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Tire efficiency labels could cut company fleet costs by $642M

New EU rules could help UK companies save almost $642m a year by helping them kit out company car fleets with more efficient tires.

Regulations came into force yesterday requiring tires to be sold with efficiency labels similar to those displayed on electrical appliances. They indicate a tire’s fuel economy and braking distance in the wet using a simple A to G, while also giving an estimated noise level.

An A grade tire is expected to reduce fuel bills by up to nine per cent compared to the worst performing G-rated products, saving typical passenger cars up to $295 (€230) a year and vans up to $462 (€360).

Brussels expects consumers to buy greater numbers of fuel-saving tires as a result of labels, leading to CO2 savings of between 1.5 million tons and four million tons a year by 2020 -- equivalent to taking 500,000 to 1.3 million passenger cars from the roads each year.

Research by the Energy Saving Trust estimates UK businesses could make significant savings by switching the tires on the estimated 3.9 million company vehicles on the country's roads.

It says changing tires on just 50 percent of company cars from the least to the most efficient grade would lower fuel costs by up to $642m a year and reduce CO2 emissions by more than one million tons, as well as providing significant safety benefits.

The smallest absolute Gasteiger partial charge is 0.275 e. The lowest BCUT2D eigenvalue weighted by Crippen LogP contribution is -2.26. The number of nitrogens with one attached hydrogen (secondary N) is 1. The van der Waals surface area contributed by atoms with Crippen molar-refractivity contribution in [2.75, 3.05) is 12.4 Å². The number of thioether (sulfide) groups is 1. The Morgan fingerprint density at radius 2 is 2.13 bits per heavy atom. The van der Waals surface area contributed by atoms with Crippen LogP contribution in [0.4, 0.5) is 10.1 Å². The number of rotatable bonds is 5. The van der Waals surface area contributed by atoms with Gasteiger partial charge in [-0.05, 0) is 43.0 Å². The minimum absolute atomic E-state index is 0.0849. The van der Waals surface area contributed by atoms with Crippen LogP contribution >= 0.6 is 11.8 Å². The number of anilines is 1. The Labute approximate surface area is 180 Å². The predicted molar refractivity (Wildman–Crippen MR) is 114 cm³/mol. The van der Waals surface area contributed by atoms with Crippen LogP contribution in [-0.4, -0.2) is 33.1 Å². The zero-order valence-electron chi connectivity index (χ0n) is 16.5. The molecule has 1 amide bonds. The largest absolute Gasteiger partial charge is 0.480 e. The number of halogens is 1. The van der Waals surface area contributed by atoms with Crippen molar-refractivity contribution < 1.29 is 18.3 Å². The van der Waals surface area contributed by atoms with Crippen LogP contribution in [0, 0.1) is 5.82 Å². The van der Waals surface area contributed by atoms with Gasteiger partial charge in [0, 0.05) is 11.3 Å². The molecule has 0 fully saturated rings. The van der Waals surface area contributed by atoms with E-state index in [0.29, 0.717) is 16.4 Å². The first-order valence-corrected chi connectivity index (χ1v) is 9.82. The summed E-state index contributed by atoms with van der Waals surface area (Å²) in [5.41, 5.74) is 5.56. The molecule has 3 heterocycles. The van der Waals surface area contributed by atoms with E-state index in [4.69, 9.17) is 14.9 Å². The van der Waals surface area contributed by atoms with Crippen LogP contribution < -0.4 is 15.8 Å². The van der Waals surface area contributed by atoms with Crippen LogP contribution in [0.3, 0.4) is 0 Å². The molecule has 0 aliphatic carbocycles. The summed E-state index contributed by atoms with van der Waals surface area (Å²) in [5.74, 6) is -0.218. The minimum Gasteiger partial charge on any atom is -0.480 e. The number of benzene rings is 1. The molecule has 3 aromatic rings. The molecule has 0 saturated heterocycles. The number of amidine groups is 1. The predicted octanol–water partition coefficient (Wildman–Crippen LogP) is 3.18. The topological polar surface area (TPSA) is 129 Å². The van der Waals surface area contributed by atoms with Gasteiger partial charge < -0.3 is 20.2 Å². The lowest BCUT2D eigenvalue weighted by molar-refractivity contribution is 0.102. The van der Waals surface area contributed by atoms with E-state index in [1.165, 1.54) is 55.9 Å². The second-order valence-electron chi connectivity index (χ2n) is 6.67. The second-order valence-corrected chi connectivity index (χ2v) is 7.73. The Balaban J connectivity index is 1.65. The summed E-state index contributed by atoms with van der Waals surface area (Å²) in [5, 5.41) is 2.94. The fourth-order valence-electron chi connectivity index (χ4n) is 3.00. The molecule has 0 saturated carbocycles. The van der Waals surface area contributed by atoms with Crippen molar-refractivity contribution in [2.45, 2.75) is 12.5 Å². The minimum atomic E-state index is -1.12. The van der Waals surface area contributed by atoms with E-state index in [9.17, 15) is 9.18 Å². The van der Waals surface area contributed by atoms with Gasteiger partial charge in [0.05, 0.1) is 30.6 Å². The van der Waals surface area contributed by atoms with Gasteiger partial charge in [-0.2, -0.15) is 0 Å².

"We welcome this new legislation and hope that fleet managers and leasing companies benefit from the substantial long-term savings they can make," said Tim Anderson, senior knowledge manager at the Energy Saving Trust.

In related news, rental car firm Hertz has launched what it says is the first nationwide tire recycling program in the US as part of company commitment to send no tires to landfill.

The company has teamed up with Liberty Tire Recycling, which will collect the more than 160,000 tires it uses each year and turn them into a range of products for playgrounds, parks, and roads.

Image of car tire provided by Procomps via Shutterstock. 

This piece originally appeared on Business Green and is reprinted with permission.

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